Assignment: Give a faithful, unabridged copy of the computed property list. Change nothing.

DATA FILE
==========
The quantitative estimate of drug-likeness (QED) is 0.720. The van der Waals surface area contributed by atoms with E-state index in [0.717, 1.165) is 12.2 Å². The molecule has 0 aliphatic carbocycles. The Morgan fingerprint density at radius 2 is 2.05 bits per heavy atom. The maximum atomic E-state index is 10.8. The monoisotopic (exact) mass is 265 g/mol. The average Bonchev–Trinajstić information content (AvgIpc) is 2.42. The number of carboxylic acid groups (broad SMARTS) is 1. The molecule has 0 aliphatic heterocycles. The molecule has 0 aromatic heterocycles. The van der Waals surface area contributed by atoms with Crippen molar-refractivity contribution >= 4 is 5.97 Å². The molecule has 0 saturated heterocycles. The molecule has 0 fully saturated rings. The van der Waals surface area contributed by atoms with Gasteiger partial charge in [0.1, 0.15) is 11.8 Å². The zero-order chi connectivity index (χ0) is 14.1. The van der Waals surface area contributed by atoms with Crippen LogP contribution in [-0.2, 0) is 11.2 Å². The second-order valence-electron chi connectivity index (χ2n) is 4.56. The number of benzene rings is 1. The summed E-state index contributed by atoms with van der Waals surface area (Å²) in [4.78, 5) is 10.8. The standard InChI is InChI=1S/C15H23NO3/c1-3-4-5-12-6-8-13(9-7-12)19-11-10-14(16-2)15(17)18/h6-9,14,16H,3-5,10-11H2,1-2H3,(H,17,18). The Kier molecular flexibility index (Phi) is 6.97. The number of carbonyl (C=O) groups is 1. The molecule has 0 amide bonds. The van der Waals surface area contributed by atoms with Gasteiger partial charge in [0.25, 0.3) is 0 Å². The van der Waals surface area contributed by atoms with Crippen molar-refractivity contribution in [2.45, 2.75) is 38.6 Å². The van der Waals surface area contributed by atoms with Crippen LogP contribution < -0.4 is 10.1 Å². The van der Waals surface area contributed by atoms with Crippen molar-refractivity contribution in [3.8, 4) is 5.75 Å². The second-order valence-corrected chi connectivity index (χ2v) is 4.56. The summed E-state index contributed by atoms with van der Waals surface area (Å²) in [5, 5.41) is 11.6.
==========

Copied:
The quantitative estimate of drug-likeness (QED) is 0.720. The van der Waals surface area contributed by atoms with E-state index in [0.717, 1.165) is 12.2 Å². The molecule has 0 aliphatic carbocycles. The Morgan fingerprint density at radius 2 is 2.05 bits per heavy atom. The maximum atomic E-state index is 10.8. The monoisotopic (exact) mass is 265 g/mol. The average Bonchev–Trinajstić information content (AvgIpc) is 2.42. The number of carboxylic acid groups (broad SMARTS) is 1. The molecule has 0 aliphatic heterocycles. The molecule has 0 aromatic heterocycles. The van der Waals surface area contributed by atoms with Crippen molar-refractivity contribution >= 4 is 5.97 Å². The molecule has 0 saturated heterocycles. The molecule has 0 fully saturated rings. The van der Waals surface area contributed by atoms with Gasteiger partial charge in [0.1, 0.15) is 11.8 Å². The zero-order chi connectivity index (χ0) is 14.1. The van der Waals surface area contributed by atoms with Crippen LogP contribution in [-0.2, 0) is 11.2 Å². The second-order valence-electron chi connectivity index (χ2n) is 4.56. The number of benzene rings is 1. The summed E-state index contributed by atoms with van der Waals surface area (Å²) in [4.78, 5) is 10.8. The standard InChI is InChI=1S/C15H23NO3/c1-3-4-5-12-6-8-13(9-7-12)19-11-10-14(16-2)15(17)18/h6-9,14,16H,3-5,10-11H2,1-2H3,(H,17,18). The Kier molecular flexibility index (Phi) is 6.97. The number of carbonyl (C=O) groups is 1. The molecule has 0 amide bonds. The van der Waals surface area contributed by atoms with Gasteiger partial charge in [0.25, 0.3) is 0 Å². The van der Waals surface area contributed by atoms with Crippen molar-refractivity contribution in [2.45, 2.75) is 38.6 Å². The van der Waals surface area contributed by atoms with Crippen LogP contribution < -0.4 is 10.1 Å². The van der Waals surface area contributed by atoms with Crippen molar-refractivity contribution in [3.8, 4) is 5.75 Å². The second-order valence-corrected chi connectivity index (χ2v) is 4.56. The summed E-state index contributed by atoms with van der Waals surface area (Å²) in [5, 5.41) is 11.6.